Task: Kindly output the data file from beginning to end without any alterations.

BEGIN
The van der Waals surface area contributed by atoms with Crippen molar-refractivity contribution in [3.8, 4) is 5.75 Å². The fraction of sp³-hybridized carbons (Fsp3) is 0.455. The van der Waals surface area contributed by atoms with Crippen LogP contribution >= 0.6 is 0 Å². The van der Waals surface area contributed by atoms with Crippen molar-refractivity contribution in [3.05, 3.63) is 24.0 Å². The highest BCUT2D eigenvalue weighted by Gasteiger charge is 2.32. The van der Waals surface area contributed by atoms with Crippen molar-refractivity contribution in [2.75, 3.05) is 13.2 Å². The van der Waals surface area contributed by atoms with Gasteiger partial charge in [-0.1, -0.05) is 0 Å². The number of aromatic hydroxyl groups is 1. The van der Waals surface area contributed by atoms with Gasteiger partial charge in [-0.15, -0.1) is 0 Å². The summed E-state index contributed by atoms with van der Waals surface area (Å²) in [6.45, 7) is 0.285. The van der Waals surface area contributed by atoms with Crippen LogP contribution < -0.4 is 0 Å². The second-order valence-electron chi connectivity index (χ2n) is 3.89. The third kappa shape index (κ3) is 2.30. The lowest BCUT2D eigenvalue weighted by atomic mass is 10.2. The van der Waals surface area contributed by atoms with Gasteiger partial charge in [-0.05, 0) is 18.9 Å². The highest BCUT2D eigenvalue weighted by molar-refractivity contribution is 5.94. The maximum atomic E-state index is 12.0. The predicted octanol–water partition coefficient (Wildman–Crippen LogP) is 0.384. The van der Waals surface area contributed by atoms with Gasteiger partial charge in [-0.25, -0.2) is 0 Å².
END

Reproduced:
The van der Waals surface area contributed by atoms with Crippen molar-refractivity contribution in [3.8, 4) is 5.75 Å². The fraction of sp³-hybridized carbons (Fsp3) is 0.455. The van der Waals surface area contributed by atoms with Crippen LogP contribution >= 0.6 is 0 Å². The van der Waals surface area contributed by atoms with Crippen molar-refractivity contribution in [3.05, 3.63) is 24.0 Å². The highest BCUT2D eigenvalue weighted by Gasteiger charge is 2.32. The van der Waals surface area contributed by atoms with Crippen molar-refractivity contribution in [2.75, 3.05) is 13.2 Å². The van der Waals surface area contributed by atoms with Gasteiger partial charge in [-0.1, -0.05) is 0 Å². The number of aromatic hydroxyl groups is 1. The van der Waals surface area contributed by atoms with Gasteiger partial charge in [-0.15, -0.1) is 0 Å². The summed E-state index contributed by atoms with van der Waals surface area (Å²) in [6.45, 7) is 0.285. The van der Waals surface area contributed by atoms with Crippen LogP contribution < -0.4 is 0 Å². The second-order valence-electron chi connectivity index (χ2n) is 3.89. The third kappa shape index (κ3) is 2.30. The lowest BCUT2D eigenvalue weighted by atomic mass is 10.2. The van der Waals surface area contributed by atoms with Gasteiger partial charge in [-0.05, 0) is 18.9 Å². The highest BCUT2D eigenvalue weighted by molar-refractivity contribution is 5.94. The maximum atomic E-state index is 12.0. The predicted octanol–water partition coefficient (Wildman–Crippen LogP) is 0.384. The van der Waals surface area contributed by atoms with Gasteiger partial charge in [-0.25, -0.2) is 0 Å².